While the heading isn’t accurate, there’s a decent argument to be made that the creators of The Simpsons should be in line for a Nobel prize. This is because Homer Simpson plays a part in explaining the ideas of the Nobel Economics Prize winner for 2017 Professor Richard Thaler.
In awarding Thaler the prize, the Nobel committee said, “In total, Richard Thaler’s contributions have built a bridge between the economic and psychological analyses of individual decision-making.”
Thaler is known as one of the founders of behavioural economics and also one of the people behind the idea of ‘nudges’ — the little push designed to direct people a certain way in terms of purchase or behavioural decisions. Along with Cass Sunstein, Thaler authored the popular book Nudge: Improving Decisions About Health, Wealth and Happiness.
Thaler’s big idea is that we’re not really as rational as we would like to think and we’re nowhere near as rational as economists have traditionally wanted us to be. In fact, he says we’re predictably irrational and this is why, despite the best intentions of economists and others to model and predict our behaviour, we invariably stuff it up by letting our pesky emotions and the like get in the way.
Thaler uses the term ‘econs’ for the model of behaviour economists have traditionally ascribed to humans. For Thaler, econs are an alien ideal, a bit like Star Trek’s Mr Spock.
“Real people are not econs. Real people have trouble balancing their chequebooks, much less calculating how much they need to save for retirement; they sometimes binge on food, drink or high-definition televisions. They are more like Homer Simpson than Mr Spock. Call them Homer economicus if you like, or just humans. Behavioural economics is the study of humans in markets,” he says.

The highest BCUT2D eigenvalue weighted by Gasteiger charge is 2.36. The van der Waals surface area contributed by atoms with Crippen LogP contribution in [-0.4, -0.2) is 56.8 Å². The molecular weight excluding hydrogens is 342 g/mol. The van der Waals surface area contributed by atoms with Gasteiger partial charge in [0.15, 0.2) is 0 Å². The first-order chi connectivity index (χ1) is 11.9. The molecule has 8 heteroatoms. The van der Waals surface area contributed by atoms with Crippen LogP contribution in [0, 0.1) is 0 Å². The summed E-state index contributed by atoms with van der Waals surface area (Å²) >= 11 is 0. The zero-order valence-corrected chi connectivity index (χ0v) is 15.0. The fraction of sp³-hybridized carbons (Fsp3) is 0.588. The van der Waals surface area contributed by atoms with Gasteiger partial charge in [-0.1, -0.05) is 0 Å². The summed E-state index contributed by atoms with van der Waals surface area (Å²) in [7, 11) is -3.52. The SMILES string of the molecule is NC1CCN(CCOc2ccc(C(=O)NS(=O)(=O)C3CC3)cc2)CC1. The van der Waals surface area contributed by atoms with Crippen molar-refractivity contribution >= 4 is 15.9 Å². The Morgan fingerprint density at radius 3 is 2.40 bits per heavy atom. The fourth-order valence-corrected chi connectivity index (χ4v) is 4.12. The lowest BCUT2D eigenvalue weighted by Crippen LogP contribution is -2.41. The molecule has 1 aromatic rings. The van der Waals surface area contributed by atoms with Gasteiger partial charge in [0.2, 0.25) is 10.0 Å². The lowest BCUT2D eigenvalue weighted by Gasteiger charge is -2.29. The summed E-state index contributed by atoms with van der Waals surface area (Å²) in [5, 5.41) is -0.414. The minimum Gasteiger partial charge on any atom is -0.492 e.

This insight is something smart salespeople and canny advertisers know instinctively. Rather than a sober, meticulous game of chess, the inner workings of most people’s minds is a little more like a pinball machine being played by a teenage boy on a sugar bender. That’s why, generally, bright lights and noises work better than silence and muted tones when trying to sell things to people.
And people being people, as soon as you give them bright lights and noises they’ll opt for beige and quiet instead.
Beyond the obvious aspects of price and quality, there are many other variables that go into how we do things like make purchase decisions. This is what makes being in businesses like retail, marketing and advertising so pull-your-hair-out-and-cry fascinating. A lot of the stuff beyond price and quality comes down to emotional connection, and sometimes it’s hard to find much rhyme or reason why, for example, one brand has a stronger emotional connection for consumers than another.
It’s in these murky margins that creatives and behavioural strategists meet and go looking for clues. When the clues point in the right direction and a connection is made between consumers and brand, you’ve struck gold. It might not always make sense, but then as Thaler has shown, neither does Homer economicus.